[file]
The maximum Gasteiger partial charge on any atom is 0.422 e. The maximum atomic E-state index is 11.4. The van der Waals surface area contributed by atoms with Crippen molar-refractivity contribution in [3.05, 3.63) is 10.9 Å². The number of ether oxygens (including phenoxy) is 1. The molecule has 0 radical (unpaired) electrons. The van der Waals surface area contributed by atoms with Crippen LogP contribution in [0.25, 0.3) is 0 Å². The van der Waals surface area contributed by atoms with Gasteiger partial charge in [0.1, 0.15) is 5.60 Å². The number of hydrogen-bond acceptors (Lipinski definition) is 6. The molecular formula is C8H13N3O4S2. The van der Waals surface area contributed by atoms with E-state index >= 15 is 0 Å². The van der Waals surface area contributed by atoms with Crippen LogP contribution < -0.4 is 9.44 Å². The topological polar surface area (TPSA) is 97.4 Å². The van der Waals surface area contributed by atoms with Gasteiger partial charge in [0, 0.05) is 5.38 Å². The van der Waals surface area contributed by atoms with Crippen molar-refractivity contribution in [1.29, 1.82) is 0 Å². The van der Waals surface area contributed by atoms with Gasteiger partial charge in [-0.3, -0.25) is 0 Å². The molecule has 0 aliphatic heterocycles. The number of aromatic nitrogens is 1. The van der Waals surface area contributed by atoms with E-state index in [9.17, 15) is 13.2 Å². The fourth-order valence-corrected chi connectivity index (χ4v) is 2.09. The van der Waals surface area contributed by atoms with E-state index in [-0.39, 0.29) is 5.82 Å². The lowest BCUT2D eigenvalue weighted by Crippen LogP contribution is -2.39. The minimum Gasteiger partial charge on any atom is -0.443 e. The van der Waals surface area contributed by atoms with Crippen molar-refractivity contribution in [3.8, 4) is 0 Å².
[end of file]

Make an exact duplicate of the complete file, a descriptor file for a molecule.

The maximum Gasteiger partial charge on any atom is 0.422 e. The maximum atomic E-state index is 11.4. The van der Waals surface area contributed by atoms with Crippen molar-refractivity contribution in [3.05, 3.63) is 10.9 Å². The number of ether oxygens (including phenoxy) is 1. The molecule has 0 radical (unpaired) electrons. The van der Waals surface area contributed by atoms with Crippen LogP contribution in [0.25, 0.3) is 0 Å². The van der Waals surface area contributed by atoms with Gasteiger partial charge in [0.1, 0.15) is 5.60 Å². The number of hydrogen-bond acceptors (Lipinski definition) is 6. The molecular formula is C8H13N3O4S2. The van der Waals surface area contributed by atoms with E-state index >= 15 is 0 Å². The van der Waals surface area contributed by atoms with Crippen LogP contribution < -0.4 is 9.44 Å². The topological polar surface area (TPSA) is 97.4 Å². The van der Waals surface area contributed by atoms with Gasteiger partial charge in [0, 0.05) is 5.38 Å². The van der Waals surface area contributed by atoms with Crippen molar-refractivity contribution in [1.29, 1.82) is 0 Å². The van der Waals surface area contributed by atoms with Gasteiger partial charge in [-0.3, -0.25) is 0 Å². The molecule has 0 aliphatic heterocycles. The number of aromatic nitrogens is 1. The van der Waals surface area contributed by atoms with E-state index in [9.17, 15) is 13.2 Å². The fourth-order valence-corrected chi connectivity index (χ4v) is 2.09. The van der Waals surface area contributed by atoms with E-state index in [-0.39, 0.29) is 5.82 Å². The lowest BCUT2D eigenvalue weighted by Crippen LogP contribution is -2.39. The minimum Gasteiger partial charge on any atom is -0.443 e. The van der Waals surface area contributed by atoms with Crippen molar-refractivity contribution in [3.8, 4) is 0 Å².